This tester, however, was equipped with a nice pair of paddle shifters mounted to the back of the steering wheel. Using them, we were able to keep the revs a lot higher, which gave the 2.0-liter EcoBoost a rather racy sound. With the windows down, we could easily hear the whistling of the turbocharger as it built up and released pressure. Shifts came very quickly from the transmission when shifting with the paddles, which made using them feel especially rewarding.
We had significantly more time to drive the Titanium AWD, and we started to get a sense of the car’s handling (which, from what we could tell, wasn’t drastically dissimilar from the SE). The ride was very smooth and quiet, and not a lot of motion from the road transferred into the cabin, whether as jolts through the suspension or noise from the tires. The steering felt nicely weighted, and was rather progressive through the turns. We did notice ourselves having to make small mid-corner corrections through many of the longer, sweeping turns. The Fusion felt very planted, though, without much in the way of roll or wobbliness. With the all-wheel drive, it felt especially grippy, and we had a lot of lateral traction to work with.
Visibility was good in most driving situations. The only trouble we had was in left-hand corners of a certain angle, when the average-sized A-pillar would fall into the center of our vision, obstructing the view of the road ahead. Otherwise, though, the view felt commanding and inclusive, leaving little guesswork on our part.
The brakes in all the Fusions we drove took a little getting used to. They just didn’t have as sharp or progressive a response as we would have initially liked. We often found ourselves closing the distance on a stop sign having to feed in a lot more brake pedal as we got closer. Eventually we got used to it, but we prefer not to have to work so hard to get a vehicle to slow down in a more linear fashion.
As the miles piled on throughout the day, we didn’t find ourselves getting uncomfortable. The sturdy leather seats of the Titanium model still felt supportive after a couple hours of driving (as did the cloth seats of the SE models we drove) We found using the controls to be easy and intuitive, whether we were setting the temperature, choosing a radio station, or navigating the menu screen. It was all very understandable, and didn’t require us to take our eyes off the road for any significant amount of time. This was a place we didn’t mind spending time.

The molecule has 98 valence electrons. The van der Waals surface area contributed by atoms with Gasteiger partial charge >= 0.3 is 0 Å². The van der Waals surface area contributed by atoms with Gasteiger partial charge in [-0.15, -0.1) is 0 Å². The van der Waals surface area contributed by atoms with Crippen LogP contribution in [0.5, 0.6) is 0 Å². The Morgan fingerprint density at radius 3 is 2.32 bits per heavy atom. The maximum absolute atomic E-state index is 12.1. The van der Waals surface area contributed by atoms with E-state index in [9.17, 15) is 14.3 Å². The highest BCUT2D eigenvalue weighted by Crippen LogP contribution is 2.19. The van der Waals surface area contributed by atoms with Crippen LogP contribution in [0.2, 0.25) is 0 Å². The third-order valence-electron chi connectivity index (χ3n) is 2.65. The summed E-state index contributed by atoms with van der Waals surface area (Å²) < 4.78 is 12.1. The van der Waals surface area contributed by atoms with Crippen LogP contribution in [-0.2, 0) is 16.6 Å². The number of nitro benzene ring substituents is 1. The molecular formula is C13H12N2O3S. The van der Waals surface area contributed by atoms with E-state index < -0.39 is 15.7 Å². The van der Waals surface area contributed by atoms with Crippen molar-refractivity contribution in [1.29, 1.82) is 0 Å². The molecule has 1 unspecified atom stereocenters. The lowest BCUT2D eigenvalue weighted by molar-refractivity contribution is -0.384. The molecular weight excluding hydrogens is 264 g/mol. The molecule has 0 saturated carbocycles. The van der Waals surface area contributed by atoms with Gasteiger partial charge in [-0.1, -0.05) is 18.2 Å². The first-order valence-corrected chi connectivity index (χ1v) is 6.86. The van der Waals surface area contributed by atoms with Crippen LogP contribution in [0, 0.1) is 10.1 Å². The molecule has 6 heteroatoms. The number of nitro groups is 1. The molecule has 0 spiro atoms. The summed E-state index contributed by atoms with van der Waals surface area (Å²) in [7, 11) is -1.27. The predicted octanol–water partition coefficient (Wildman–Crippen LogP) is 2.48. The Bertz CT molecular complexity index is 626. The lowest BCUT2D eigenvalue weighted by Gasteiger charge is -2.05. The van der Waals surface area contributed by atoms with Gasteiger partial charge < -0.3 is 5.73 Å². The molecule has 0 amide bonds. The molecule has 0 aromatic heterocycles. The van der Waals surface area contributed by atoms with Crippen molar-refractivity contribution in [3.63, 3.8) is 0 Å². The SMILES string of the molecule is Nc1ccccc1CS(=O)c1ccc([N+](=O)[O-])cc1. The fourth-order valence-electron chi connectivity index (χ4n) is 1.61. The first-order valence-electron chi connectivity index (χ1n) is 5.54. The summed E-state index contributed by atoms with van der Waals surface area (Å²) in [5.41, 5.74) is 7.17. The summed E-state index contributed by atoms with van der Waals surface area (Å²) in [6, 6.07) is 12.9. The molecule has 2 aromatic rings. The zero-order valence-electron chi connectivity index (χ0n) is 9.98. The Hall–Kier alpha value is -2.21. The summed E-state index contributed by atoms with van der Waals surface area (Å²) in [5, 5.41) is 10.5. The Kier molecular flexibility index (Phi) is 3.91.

We liked the sound system in the Titanium quite a bit. The music we listened to had rich bass, and clear, distinct middle and high frequency sound. Even as we turned the music up, it remained clear and undistorted.
After a while, we switched back into a 1.6 SE, this time equipped with the six-speed manual transmission. Instantly, this was our favorite of the new Fusion lineup. Having a manual gearbox on hand, we found it to feel nicely quick, and we were better able to take advantage of the 1.6’s full power. It really didn’t feel like we were sacrificing much from the 2.0, and we had no trouble building or maintaining speed. We found it no difficult task to chirp the front tires shifting into second gear, and even scubbing them a little bit as we switched into third. With this transmission, the 1.6 felt a lot more lively, and more pliant to our commands.
The shift throws were average in distance, but the operation of the shifter was so light, it was no problem shifting through the gears quickly. Every toss of the lever was sure-handed, and there was nothing vague about going from one gear to the next, nor about landing in the gate. It was all nice and tactile, solid, and most importantly, extremely trustworthy.
Plus, this car, with a little less weight to hold it back, felt just slightly more tossable in the turns than the Titanium we had just gotten out of. It was unequivocal that this would be the version of the 2013 Fusion we’d prefer to drive, and we think most enthusiast drivers would tend to agree. It just felt like it was more under our control, and that there was more going on between driver and vehicle.
We were definitely not disappointed by our experience with the new Fusion. It is very solid in both feeling and character, and offers all the practicalities we expect from a family sedan. It’s a nice car to drive, and affords users a lot of comfort and convenience. And, for drivers, it really doesn’t hurt to be able to have a bit of fun getting from point A to point B.
2013 Ford Fusion SE 1.6 EcoBoost 6MT
Engine: Turbocharged inline-4, 1.6 liters, 16v
Output: 178 hp/184 lb-ft
Weight: 3333 lb
Fuel Economy, City/Hwy: 25/37 mpg
Base Price: $23,700